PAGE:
The following are a view tips that help highlight some important information regarding frequently asked questions from parents.
Flossing helps teeth and gums
By age 2, daily flossing is preferred. It removes food and plaque from between the teeth. Plaque is the sticky yellow substance that forms on teeth after eating things like bread, raisins, cookies and cake and drinking milk or soda. Bacteria grows on the plaque and forms an acid that leads to tooth decay. It can get past the gums, damage the bone and destroy the root.
To floss your child’s teeth, wrap the floss around your fingers and glide it between the teeth in a C-shaped motion. Be gentle! Forcing the floss between teeth can make the gums bleed, which can scare children into thinking that flossing hurts (it shouldn’t). To prevent bacteria from spreading in the mouth, use a new section of floss each time you move between two teeth.
Teeth grinding (or “bruxism”) may sound scary coming from young mouths, but it usually isn’t harmful. Grinding is common in children under age 7 and typically stops when their six-year permanent molars come through.
Pain from an earache or teething, an abnormal bite (the top and bottom teeth don’t meet) or a change in routine – such as a new sibling or school – can cause children to grind their teeth while sleeping. Middle- and high-school-age students may suffer stress-related grinding when they’re facing a major test.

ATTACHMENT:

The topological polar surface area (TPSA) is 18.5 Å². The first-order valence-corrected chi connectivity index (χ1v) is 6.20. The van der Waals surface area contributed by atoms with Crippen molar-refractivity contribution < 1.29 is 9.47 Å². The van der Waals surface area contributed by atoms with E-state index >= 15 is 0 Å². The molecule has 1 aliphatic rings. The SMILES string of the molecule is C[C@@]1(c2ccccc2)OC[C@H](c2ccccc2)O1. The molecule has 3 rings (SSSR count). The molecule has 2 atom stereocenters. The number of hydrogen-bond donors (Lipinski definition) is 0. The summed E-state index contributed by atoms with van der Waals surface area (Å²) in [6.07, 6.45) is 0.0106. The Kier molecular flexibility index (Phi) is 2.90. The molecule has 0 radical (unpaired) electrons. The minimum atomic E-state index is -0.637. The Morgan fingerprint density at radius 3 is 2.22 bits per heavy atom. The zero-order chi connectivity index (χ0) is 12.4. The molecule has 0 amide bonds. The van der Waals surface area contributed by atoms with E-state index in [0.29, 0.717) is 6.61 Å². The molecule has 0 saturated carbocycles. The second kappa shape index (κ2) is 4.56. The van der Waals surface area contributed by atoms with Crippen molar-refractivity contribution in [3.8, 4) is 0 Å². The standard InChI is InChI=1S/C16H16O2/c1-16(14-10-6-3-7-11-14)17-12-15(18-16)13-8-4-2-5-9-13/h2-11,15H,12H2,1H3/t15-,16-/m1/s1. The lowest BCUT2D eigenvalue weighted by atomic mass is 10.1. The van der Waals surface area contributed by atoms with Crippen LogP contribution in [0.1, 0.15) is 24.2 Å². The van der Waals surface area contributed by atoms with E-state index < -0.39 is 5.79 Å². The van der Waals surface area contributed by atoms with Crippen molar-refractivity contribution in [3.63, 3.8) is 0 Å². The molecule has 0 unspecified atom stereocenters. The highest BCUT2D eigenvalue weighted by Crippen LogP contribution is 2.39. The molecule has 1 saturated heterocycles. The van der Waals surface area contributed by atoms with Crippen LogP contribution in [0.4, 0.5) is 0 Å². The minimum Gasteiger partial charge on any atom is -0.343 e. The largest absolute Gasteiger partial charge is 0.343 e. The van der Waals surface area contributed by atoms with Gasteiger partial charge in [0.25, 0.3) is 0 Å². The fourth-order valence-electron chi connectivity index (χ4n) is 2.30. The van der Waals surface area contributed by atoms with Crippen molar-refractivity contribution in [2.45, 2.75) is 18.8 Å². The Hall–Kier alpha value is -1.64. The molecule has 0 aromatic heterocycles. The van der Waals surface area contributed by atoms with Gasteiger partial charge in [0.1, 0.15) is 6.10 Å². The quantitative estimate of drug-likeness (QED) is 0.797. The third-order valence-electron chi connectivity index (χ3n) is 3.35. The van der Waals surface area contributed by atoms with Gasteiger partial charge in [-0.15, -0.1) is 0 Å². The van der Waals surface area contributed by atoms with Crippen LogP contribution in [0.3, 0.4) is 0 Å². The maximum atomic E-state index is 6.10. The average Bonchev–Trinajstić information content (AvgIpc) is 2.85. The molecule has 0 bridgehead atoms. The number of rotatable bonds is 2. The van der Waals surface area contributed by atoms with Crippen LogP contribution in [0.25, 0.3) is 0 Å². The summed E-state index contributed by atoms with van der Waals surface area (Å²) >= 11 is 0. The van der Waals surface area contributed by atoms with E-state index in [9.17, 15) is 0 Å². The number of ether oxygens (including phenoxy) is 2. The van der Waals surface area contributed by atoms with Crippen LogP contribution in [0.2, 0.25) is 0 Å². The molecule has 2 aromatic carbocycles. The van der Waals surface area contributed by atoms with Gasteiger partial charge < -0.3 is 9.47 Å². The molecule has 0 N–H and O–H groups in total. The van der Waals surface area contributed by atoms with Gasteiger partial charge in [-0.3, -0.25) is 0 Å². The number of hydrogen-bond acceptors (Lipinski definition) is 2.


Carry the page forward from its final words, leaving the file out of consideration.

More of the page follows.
In some cases, a child is angry or unable to verbally express frustration about something. Children who are hyperactive or have certain medical conditions, such as cerebral palsy, may also grind.
Tell us about any grinding or jaw clenching that you or family members have noticed. (People often don’t know that they’re doing this.) Also mention if your child complains of a sore jaw or face in the morning or pain when chewing.
Most children outgrow bruxism, but until they do, parental observation and dental visits are needed to keep the situation in check.
Most children outgrow thumb sucking by age 5. If it continues when permanent teeth start coming in, dental or speech problems may occur. Children can develop teeth that stick out or don’t close properly or a lisp. Older children often get teased for thumb sucking, which makes them secretive and ashamed. Stress, anxiety or other emotional issues should be addressed first. Ask your pediatric dentist for advice. Breaking this habit requires patience, love and encouragement from parents and caregivers.
To pull or not to pull loose baby teeth? That’s a question all parents and caregivers face.
Baby teeth should be left alone to fall out naturally. If these teeth are bothersome, encouraging children to do the pulling themselves would be the first option, as they can better control how much discomfort they can tolerate.
Eating apples is an easy and stress-free tool to help the wiggly tooth fall. There are some circumstances when consulting with your pediatric dentist is recommended: If the child is experiencing considerable pain or has special care needs (to avoid risk of aspiration) or has permanent teeth coming out in an undesirable position.
If the whole family enjoys healthy snacks, children will want them, too. A healthy snack is low in sugar and high in nutrients – just what young teeth and mouths need. Keep low-fat string cheese and yogurt, milk and cut fruit and veggies on hand. Let children choose healthy options at the store and mix-and-match them with hummus, low-fat dips or whole-grain crackers. Limit the number of snack times and save “fun foods” for special occasions.
Article originally posted to The Center for Pediatric Dentistry.